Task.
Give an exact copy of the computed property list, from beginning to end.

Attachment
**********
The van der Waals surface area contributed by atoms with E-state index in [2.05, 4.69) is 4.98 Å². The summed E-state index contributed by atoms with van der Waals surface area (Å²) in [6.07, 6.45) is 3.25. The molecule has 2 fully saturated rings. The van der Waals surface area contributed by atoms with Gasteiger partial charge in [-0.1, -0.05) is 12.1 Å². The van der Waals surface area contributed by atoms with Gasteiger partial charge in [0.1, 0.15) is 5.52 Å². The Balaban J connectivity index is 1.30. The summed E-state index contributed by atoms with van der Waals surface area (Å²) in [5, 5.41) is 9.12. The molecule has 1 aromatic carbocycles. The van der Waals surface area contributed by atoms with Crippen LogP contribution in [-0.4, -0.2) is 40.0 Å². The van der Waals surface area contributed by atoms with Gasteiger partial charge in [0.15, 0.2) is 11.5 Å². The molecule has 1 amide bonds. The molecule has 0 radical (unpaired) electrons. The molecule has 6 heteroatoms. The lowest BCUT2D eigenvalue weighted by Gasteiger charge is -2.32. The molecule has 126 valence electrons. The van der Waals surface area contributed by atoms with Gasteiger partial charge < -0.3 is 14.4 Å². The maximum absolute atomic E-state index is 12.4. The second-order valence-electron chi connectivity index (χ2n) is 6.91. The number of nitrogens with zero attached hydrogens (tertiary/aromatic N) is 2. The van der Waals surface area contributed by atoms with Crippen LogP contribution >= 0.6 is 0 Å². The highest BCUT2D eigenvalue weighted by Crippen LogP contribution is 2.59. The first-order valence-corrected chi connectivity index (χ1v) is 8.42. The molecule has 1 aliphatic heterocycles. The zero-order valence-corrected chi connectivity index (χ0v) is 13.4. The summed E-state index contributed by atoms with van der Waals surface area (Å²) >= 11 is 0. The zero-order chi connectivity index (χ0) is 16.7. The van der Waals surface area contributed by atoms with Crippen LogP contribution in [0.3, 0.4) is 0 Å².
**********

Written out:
The van der Waals surface area contributed by atoms with E-state index in [2.05, 4.69) is 4.98 Å². The summed E-state index contributed by atoms with van der Waals surface area (Å²) in [6.07, 6.45) is 3.25. The molecule has 2 fully saturated rings. The van der Waals surface area contributed by atoms with Gasteiger partial charge in [-0.1, -0.05) is 12.1 Å². The van der Waals surface area contributed by atoms with Gasteiger partial charge in [0.1, 0.15) is 5.52 Å². The Balaban J connectivity index is 1.30. The summed E-state index contributed by atoms with van der Waals surface area (Å²) in [5, 5.41) is 9.12. The molecule has 1 aromatic carbocycles. The van der Waals surface area contributed by atoms with Crippen LogP contribution in [-0.4, -0.2) is 40.0 Å². The van der Waals surface area contributed by atoms with Gasteiger partial charge in [0.15, 0.2) is 11.5 Å². The molecule has 1 amide bonds. The molecule has 0 radical (unpaired) electrons. The molecule has 6 heteroatoms. The lowest BCUT2D eigenvalue weighted by Gasteiger charge is -2.32. The molecule has 126 valence electrons. The van der Waals surface area contributed by atoms with Gasteiger partial charge < -0.3 is 14.4 Å². The maximum absolute atomic E-state index is 12.4. The second-order valence-electron chi connectivity index (χ2n) is 6.91. The number of nitrogens with zero attached hydrogens (tertiary/aromatic N) is 2. The van der Waals surface area contributed by atoms with Crippen LogP contribution >= 0.6 is 0 Å². The highest BCUT2D eigenvalue weighted by Crippen LogP contribution is 2.59. The first-order valence-corrected chi connectivity index (χ1v) is 8.42. The molecule has 1 aliphatic heterocycles. The zero-order valence-corrected chi connectivity index (χ0v) is 13.4. The summed E-state index contributed by atoms with van der Waals surface area (Å²) >= 11 is 0. The zero-order chi connectivity index (χ0) is 16.7. The van der Waals surface area contributed by atoms with Crippen LogP contribution in [0.3, 0.4) is 0 Å².